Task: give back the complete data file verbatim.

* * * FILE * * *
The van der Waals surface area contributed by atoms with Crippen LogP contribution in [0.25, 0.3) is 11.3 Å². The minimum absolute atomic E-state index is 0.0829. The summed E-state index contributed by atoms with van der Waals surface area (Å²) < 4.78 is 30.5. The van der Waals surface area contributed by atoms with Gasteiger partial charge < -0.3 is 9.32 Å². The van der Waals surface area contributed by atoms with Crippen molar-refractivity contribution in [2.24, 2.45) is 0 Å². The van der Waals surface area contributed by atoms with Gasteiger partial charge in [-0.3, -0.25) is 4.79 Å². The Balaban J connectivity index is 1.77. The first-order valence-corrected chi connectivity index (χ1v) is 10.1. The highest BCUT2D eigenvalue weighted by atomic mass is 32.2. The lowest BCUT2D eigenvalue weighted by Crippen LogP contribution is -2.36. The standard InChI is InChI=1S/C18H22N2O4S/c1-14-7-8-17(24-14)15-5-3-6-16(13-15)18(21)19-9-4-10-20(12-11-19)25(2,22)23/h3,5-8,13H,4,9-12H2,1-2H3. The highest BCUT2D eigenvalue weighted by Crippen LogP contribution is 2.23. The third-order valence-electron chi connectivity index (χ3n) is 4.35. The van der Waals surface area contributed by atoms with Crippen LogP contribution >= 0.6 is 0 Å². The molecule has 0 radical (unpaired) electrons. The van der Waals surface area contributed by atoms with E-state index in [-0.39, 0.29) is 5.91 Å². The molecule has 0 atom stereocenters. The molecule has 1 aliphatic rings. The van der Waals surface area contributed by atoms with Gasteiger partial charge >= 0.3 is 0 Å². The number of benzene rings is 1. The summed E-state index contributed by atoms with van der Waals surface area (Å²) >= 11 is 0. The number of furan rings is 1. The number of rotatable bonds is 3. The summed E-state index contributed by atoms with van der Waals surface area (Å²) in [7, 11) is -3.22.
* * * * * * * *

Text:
The van der Waals surface area contributed by atoms with Crippen LogP contribution in [0.25, 0.3) is 11.3 Å². The minimum absolute atomic E-state index is 0.0829. The summed E-state index contributed by atoms with van der Waals surface area (Å²) < 4.78 is 30.5. The van der Waals surface area contributed by atoms with Gasteiger partial charge < -0.3 is 9.32 Å². The van der Waals surface area contributed by atoms with Crippen molar-refractivity contribution in [2.24, 2.45) is 0 Å². The van der Waals surface area contributed by atoms with Gasteiger partial charge in [-0.3, -0.25) is 4.79 Å². The Balaban J connectivity index is 1.77. The first-order valence-corrected chi connectivity index (χ1v) is 10.1. The highest BCUT2D eigenvalue weighted by atomic mass is 32.2. The lowest BCUT2D eigenvalue weighted by Crippen LogP contribution is -2.36. The standard InChI is InChI=1S/C18H22N2O4S/c1-14-7-8-17(24-14)15-5-3-6-16(13-15)18(21)19-9-4-10-20(12-11-19)25(2,22)23/h3,5-8,13H,4,9-12H2,1-2H3. The highest BCUT2D eigenvalue weighted by Crippen LogP contribution is 2.23. The third-order valence-electron chi connectivity index (χ3n) is 4.35. The van der Waals surface area contributed by atoms with Crippen LogP contribution >= 0.6 is 0 Å². The molecule has 0 radical (unpaired) electrons. The van der Waals surface area contributed by atoms with E-state index in [-0.39, 0.29) is 5.91 Å². The molecule has 0 atom stereocenters. The molecule has 1 aliphatic rings. The van der Waals surface area contributed by atoms with Gasteiger partial charge >= 0.3 is 0 Å². The number of benzene rings is 1. The summed E-state index contributed by atoms with van der Waals surface area (Å²) >= 11 is 0. The number of furan rings is 1. The number of rotatable bonds is 3. The summed E-state index contributed by atoms with van der Waals surface area (Å²) in [7, 11) is -3.22.